Tuesday 14 March 2006

Got a light, mate?

I love smoking, but I don’t smoke. Which is odd, given that I’m not noted for denying myself any of life’s little pleasures, as even the photograph of my much slimmer and fitter body double at the head of this column might lead you to suspect.

So why don’t I smoke? It’s not a financial issue, as I’m sure I could afford it. When I gave up my packet-a-day habit 30 years ago, I was never conscious even for one minute of being so much as a single penny better off. Other ex-smokers tell me that this experience is universal, so surely the reverse must apply. Taking it up again ought to be virtually cost-free.

Except, as our protectors in Parliament would say, for the Human Cost.

Given that virtually all human actions are motivated by either greed of fear, it has to be fear of that human cost which has corralled me into the non-smoking camp. A personal human cost since, as we all know, a pain in our own little finger is vastly more important than the deaths of thousands of our fellow beings.

I freely admit that my moral courage has always been matched by huge physical cowardice. When I was a child, it was said that I only needed a glimpse of a hypodermic needle to make me a dead cert for the British & Empire title in the Under-13s 100 yard dash. But what exactly have I got to be afraid of?

I’ve never watched anyone die of lung cancer, which is pretty lucky given the number of fags that must have passed through the nicotine-stained fingers of my father and most of his generation. But I’m quite prepared to accept the word of the specialists, sufferers and bereaved that it’s a pretty unpleasant way to go.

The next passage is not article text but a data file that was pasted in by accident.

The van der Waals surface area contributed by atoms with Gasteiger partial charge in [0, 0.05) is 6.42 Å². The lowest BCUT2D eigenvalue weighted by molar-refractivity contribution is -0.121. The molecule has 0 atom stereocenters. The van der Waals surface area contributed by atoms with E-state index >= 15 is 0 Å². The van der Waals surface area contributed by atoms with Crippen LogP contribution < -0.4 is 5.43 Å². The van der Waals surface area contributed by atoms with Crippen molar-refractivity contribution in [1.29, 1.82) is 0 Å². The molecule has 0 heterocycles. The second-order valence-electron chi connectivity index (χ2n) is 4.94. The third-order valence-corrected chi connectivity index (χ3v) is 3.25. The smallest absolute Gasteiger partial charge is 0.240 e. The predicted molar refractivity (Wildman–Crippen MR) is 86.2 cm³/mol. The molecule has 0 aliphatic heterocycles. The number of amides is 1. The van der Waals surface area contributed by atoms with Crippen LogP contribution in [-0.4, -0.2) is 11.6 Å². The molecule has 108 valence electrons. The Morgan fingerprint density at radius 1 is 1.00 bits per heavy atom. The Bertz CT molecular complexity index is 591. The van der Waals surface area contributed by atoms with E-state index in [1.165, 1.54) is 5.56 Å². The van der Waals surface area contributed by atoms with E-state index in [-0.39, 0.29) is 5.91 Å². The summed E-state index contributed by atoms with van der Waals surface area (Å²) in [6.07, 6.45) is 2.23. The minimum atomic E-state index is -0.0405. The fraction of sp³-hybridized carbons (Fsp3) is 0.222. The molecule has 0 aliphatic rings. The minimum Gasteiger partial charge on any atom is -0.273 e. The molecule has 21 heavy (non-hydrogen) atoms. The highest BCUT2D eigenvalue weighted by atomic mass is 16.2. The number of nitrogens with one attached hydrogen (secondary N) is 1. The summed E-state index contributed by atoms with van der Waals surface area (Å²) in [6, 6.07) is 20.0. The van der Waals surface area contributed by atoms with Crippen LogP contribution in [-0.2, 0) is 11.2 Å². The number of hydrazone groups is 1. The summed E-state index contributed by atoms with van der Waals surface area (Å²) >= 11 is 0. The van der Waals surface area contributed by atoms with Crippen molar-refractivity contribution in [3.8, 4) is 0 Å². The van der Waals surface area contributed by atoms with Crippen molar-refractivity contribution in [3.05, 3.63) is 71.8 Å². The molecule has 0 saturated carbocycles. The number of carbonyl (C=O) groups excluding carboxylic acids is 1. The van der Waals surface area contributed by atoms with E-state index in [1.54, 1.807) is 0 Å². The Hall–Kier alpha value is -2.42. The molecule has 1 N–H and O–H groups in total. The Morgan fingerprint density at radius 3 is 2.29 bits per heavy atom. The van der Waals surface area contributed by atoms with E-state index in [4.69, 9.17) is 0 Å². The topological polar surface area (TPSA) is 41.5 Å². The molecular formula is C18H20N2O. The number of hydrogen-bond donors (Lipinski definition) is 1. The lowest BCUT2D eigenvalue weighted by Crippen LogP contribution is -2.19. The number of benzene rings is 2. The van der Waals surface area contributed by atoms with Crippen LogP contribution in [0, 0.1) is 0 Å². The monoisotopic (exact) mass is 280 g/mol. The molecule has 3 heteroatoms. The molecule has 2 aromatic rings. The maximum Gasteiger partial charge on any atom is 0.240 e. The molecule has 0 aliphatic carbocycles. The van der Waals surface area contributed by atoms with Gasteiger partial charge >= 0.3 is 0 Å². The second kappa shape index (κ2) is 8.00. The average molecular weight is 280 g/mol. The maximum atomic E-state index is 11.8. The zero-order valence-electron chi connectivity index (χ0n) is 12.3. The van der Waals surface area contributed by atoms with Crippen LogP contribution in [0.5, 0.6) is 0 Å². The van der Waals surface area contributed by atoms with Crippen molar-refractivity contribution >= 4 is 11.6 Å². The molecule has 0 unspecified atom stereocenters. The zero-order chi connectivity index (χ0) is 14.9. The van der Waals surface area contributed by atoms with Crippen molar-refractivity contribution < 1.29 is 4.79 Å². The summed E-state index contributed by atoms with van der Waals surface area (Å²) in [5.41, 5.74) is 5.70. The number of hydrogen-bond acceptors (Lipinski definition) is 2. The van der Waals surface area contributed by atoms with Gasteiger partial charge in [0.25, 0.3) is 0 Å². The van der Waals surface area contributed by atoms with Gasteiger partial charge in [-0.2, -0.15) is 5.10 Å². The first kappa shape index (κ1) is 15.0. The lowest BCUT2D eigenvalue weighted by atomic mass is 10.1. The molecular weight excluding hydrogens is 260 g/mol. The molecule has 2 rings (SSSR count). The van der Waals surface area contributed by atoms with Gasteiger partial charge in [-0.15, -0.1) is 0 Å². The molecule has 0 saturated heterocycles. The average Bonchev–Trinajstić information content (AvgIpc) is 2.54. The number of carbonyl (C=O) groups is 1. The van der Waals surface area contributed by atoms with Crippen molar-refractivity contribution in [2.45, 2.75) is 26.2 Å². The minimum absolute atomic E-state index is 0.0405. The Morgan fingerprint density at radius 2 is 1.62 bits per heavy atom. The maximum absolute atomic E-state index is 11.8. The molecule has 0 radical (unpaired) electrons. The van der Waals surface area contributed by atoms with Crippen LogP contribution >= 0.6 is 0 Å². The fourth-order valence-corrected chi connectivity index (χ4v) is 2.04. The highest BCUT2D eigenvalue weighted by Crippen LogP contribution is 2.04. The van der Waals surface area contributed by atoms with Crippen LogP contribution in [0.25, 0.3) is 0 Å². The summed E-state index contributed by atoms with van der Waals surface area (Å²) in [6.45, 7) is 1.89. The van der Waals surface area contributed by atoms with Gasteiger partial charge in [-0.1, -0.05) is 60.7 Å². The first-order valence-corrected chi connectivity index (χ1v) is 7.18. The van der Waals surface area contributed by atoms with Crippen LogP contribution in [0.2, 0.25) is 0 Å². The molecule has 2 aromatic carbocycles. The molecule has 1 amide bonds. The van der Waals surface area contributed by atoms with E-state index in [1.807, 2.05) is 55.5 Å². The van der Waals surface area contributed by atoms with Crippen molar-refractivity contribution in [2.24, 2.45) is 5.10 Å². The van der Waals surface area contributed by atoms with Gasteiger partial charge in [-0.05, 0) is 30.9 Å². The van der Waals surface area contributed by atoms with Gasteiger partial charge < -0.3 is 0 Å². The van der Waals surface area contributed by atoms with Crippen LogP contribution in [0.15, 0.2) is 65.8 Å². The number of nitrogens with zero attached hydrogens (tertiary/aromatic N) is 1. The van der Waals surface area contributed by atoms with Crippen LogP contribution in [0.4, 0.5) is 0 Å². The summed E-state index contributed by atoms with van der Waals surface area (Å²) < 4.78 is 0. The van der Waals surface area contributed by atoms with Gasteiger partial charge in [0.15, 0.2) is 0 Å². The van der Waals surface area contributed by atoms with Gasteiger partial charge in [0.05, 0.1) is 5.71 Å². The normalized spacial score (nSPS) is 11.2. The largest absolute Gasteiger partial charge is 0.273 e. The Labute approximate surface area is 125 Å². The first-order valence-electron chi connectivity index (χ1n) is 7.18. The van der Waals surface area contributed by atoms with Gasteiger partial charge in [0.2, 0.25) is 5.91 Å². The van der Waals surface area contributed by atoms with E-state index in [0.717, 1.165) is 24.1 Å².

On the other hand, is reducing life expectancy by an average of seven years, as smokers are said to do, a completely bad thing? Quite apart from the looming pensions crisis, we need to remember the scenario painted in a cherished cartoon, which an old lady of my acquaintance had framed in her sitting room. Two very elderly people are sitting in the day room of a particularly dismal old folks’ home, surrounded by other moribund inmates, and one is shouting at the other: ‘Just think – if we hadn’t given up smoking, we’d have missed ALL THIS!’

Needless to say, the old lady with the cartoon was a heroic smoker until her dying day. And we all know someone like her. In the professions devoted to saving us from ourselves I believe it’s known as Uncle Fred Syndrome, because nearly all of us have an Uncle Fred who smoked 40 Capstan Full Strength every day for 80 years, and only died then because he had a nasty fall off a Swedish aerobics instructor.

Which could happen. Though it’s not very likely.

As smokers are consigned to the outer darkness of pariah-dom, let’s try to remember one fact. The largest single cause of cancer is breathing oxygen, and I’m greatly looking forward to seeing the present Government trying to legislate against that. Indeed, the only man-made variables that are of any statistical significance in the incidence of cancer are smoking and spending too much time in the sun. So watch out for the coming crackdown on thongs and high-cut swimsuits: you read it here first.

None of the other things that the neurotic middle classes of the first world bother their heads about, from nuclear power stations and overhead lines to mobile phones and GM foods have any detectable effect at all.

So, yes, you’re probably right not to smoke. On the other hand, think of the prim voice of the upper class Australian schoolmarm who is currently our Health Secretary, presumably under some Commonwealth exchange programme that has gone horribly wrong. Wouldn’t it be worth lighting one up just to annoy her? I know I’m tempted … oh, go on then. I don’t suppose it’ll kill me …

Originally published in The Journal, Newcastle upon Tyne.

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